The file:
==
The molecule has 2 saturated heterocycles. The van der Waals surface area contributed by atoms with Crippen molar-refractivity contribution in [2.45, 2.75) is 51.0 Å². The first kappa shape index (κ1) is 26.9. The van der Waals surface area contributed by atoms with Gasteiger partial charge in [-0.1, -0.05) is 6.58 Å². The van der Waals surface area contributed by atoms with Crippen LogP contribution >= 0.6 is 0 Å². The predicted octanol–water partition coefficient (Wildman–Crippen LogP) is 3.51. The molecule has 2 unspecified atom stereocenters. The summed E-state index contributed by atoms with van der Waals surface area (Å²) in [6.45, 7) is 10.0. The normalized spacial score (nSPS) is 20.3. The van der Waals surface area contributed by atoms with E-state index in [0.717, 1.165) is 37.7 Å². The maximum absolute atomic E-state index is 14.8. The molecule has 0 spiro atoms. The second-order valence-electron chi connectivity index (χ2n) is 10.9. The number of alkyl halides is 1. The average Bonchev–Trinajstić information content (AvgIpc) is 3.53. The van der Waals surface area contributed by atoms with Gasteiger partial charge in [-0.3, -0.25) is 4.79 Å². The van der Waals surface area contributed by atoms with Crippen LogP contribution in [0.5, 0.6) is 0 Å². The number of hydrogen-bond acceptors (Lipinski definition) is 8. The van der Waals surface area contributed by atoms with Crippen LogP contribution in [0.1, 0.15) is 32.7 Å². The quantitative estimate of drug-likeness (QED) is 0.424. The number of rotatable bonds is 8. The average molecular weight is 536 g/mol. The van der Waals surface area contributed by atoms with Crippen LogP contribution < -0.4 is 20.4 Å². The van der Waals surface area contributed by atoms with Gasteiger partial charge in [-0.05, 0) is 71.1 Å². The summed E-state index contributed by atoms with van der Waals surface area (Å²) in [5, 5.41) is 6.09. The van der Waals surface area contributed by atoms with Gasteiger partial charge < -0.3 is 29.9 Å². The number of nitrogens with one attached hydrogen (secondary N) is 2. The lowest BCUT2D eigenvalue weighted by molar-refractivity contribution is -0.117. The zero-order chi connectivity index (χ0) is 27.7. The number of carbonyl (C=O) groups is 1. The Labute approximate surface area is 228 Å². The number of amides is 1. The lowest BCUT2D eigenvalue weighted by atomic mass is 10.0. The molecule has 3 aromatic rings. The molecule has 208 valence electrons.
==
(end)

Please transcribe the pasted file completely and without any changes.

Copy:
The molecule has 2 saturated heterocycles. The van der Waals surface area contributed by atoms with Crippen molar-refractivity contribution in [2.45, 2.75) is 51.0 Å². The first kappa shape index (κ1) is 26.9. The van der Waals surface area contributed by atoms with Gasteiger partial charge in [-0.1, -0.05) is 6.58 Å². The van der Waals surface area contributed by atoms with Crippen LogP contribution >= 0.6 is 0 Å². The predicted octanol–water partition coefficient (Wildman–Crippen LogP) is 3.51. The molecule has 2 unspecified atom stereocenters. The summed E-state index contributed by atoms with van der Waals surface area (Å²) in [6.45, 7) is 10.0. The normalized spacial score (nSPS) is 20.3. The van der Waals surface area contributed by atoms with E-state index in [0.717, 1.165) is 37.7 Å². The maximum absolute atomic E-state index is 14.8. The molecule has 0 spiro atoms. The second-order valence-electron chi connectivity index (χ2n) is 10.9. The number of alkyl halides is 1. The average Bonchev–Trinajstić information content (AvgIpc) is 3.53. The van der Waals surface area contributed by atoms with Gasteiger partial charge in [-0.3, -0.25) is 4.79 Å². The van der Waals surface area contributed by atoms with Crippen LogP contribution in [0.5, 0.6) is 0 Å². The number of hydrogen-bond acceptors (Lipinski definition) is 8. The van der Waals surface area contributed by atoms with Crippen LogP contribution in [0.1, 0.15) is 32.7 Å². The quantitative estimate of drug-likeness (QED) is 0.424. The number of rotatable bonds is 8. The average molecular weight is 536 g/mol. The van der Waals surface area contributed by atoms with Crippen LogP contribution < -0.4 is 20.4 Å². The van der Waals surface area contributed by atoms with Gasteiger partial charge in [-0.05, 0) is 71.1 Å². The summed E-state index contributed by atoms with van der Waals surface area (Å²) in [5, 5.41) is 6.09. The van der Waals surface area contributed by atoms with Gasteiger partial charge < -0.3 is 29.9 Å². The number of nitrogens with one attached hydrogen (secondary N) is 2. The lowest BCUT2D eigenvalue weighted by molar-refractivity contribution is -0.117. The zero-order chi connectivity index (χ0) is 27.7. The number of carbonyl (C=O) groups is 1. The Labute approximate surface area is 228 Å². The number of amides is 1. The lowest BCUT2D eigenvalue weighted by atomic mass is 10.0. The molecule has 3 aromatic rings. The molecule has 208 valence electrons.